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Appalachian producers see fundamentals shaping stronger natural gas prices

Highlights

Exports up significantly year over year

Operators hedge heavily to make up for weak differentials

Houston — Appalachian producers expect stronger year-over-year returns in 2021 based on a sizable percentage of hedged volumes, higher prices, increased export and LNG demand and the completion of an expansion project in the fourth quarter.

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Several interlocking factors look to produce stronger US natural gas prices in 2021.

"As maintenances begin, we expect a much more bullish summer and winter outlook than what we experienced last year," said Cabot Oil and Gas CEO Dan O. Dinges, during the company's Q1 2021 earnings call on April 30. "US LNG exports are currently averaging over 11 Bcf/d, more than 3 Bcf/d over last year. Mexican exports are up to 7 Bcf/d or 2 Bcf/d over this time last year."

Global LNG loadings remain robust, up 3.3% year on year, with a strong pricing environment incentivizing all marginal supply into the market, as exhibited through the significant growth in exports seen out of the US and Egypt, according to S&P Global Platts Analytics.

Despite higher demand and stronger prices, many operators continue to maintain steady drilling and completion activity rather than jumping production in response to short-term price gains.

"On the supply side we continue to see capital discipline across US basins, including Appalachia," Dinges added. "Lower 48 natural gas production is 1.5 Bcf/d below this time last year and storage volumes are more than 300 Bcf below this time last year. This deficit is expected to rise in the next few weeks. End-of-October levels should also be well below last year, setting up a more bullish winter. Natural gas futures are up year over year."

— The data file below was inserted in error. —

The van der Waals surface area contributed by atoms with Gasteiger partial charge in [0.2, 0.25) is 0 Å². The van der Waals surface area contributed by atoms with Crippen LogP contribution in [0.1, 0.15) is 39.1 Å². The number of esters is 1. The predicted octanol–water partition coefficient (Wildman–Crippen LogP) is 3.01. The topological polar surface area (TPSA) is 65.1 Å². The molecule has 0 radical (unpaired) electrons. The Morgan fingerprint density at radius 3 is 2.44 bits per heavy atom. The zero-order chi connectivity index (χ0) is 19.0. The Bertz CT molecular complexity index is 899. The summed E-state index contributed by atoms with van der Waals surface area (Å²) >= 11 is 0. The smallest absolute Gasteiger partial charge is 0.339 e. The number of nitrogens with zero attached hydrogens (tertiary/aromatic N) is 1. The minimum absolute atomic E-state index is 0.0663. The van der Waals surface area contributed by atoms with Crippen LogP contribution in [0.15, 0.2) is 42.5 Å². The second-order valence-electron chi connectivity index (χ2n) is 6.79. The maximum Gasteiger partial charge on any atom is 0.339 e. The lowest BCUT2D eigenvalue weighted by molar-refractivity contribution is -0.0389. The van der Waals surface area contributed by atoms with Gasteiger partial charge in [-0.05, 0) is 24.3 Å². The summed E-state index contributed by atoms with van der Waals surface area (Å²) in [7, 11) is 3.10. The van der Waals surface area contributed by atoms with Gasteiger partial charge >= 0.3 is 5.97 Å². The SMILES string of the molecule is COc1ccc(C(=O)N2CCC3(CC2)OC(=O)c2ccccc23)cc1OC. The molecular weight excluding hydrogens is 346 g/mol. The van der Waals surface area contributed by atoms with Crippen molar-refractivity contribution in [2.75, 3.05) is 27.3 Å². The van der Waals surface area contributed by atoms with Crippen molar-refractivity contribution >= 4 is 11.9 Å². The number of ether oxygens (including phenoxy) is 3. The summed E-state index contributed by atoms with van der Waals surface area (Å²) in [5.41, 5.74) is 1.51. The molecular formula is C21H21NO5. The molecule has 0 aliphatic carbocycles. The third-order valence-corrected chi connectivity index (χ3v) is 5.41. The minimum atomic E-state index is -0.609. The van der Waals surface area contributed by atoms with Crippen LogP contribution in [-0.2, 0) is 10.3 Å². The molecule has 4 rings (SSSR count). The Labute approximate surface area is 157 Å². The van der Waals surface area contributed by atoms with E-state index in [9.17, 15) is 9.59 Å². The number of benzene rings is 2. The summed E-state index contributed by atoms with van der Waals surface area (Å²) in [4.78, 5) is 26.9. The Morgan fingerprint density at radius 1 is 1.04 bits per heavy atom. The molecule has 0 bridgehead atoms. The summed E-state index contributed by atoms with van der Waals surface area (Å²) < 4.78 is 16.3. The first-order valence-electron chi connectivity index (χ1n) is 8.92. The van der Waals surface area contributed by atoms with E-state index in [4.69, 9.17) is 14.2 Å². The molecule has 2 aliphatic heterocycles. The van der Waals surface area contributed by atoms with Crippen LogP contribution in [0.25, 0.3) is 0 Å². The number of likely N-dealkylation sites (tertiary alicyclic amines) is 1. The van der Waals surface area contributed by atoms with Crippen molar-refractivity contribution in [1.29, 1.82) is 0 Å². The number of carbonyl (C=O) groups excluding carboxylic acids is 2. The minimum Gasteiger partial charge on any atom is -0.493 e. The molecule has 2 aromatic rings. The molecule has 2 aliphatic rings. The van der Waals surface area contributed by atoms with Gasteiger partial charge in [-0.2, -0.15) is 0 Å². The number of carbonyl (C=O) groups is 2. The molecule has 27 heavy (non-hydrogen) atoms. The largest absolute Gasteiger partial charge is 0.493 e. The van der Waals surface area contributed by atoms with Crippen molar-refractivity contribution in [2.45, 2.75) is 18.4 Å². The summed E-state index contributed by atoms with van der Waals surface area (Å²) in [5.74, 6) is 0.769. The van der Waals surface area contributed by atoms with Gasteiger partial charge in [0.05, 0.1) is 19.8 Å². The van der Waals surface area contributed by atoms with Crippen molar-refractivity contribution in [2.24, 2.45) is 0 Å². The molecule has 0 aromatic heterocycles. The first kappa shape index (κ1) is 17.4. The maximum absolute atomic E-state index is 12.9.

The Leidy expansion project, expected to enter service late 2021, looks to add a substantial amount of takeaway capacity from the region.

"Leidy adds 580 MMcf/d of new takeaway capacity from the basin," Dinges said. "It is expected to enter service in December 2021."

"We are disappointed about the May blowout due to the project, but it also prevents any gas from going into Leidy storage fields during May," added Jeffrey Hutton, Cabot's senior vice president of marketing. "The lower supply increases our expectations for stronger summer prices."

Appalachian producers are also leaning heavily on hedging to shield themselves from market volatility. Southwestern Energy reported during its first quarter earnings on April 30 that approximately 80% of annual natural gas production is protected from impacts of widening Appalachia differentials through transportation capacity and basis hedges.

A survey by Platts Analytics found 64% of 2021 US gas production is hedged at an average price of $2.73/MMBtu, and at an even higher percentage for gas-focused producers. The 10 top US gas producers hedged about 73% of expected production at an average price of $2.74/MMBtu, a minor increase in 2021 hedge volume and average price from the prior quarter.

With 2021 gas hedge portfolios largely built out, only minor additions are anticipated through the rest of 2021 as gas producers instead turn their focus to developing their 2022 hedge strategies. Antero, Seneca and Southwestern are among those which have added the most hedges for 2022, with an estimated 50% or more of production hedged.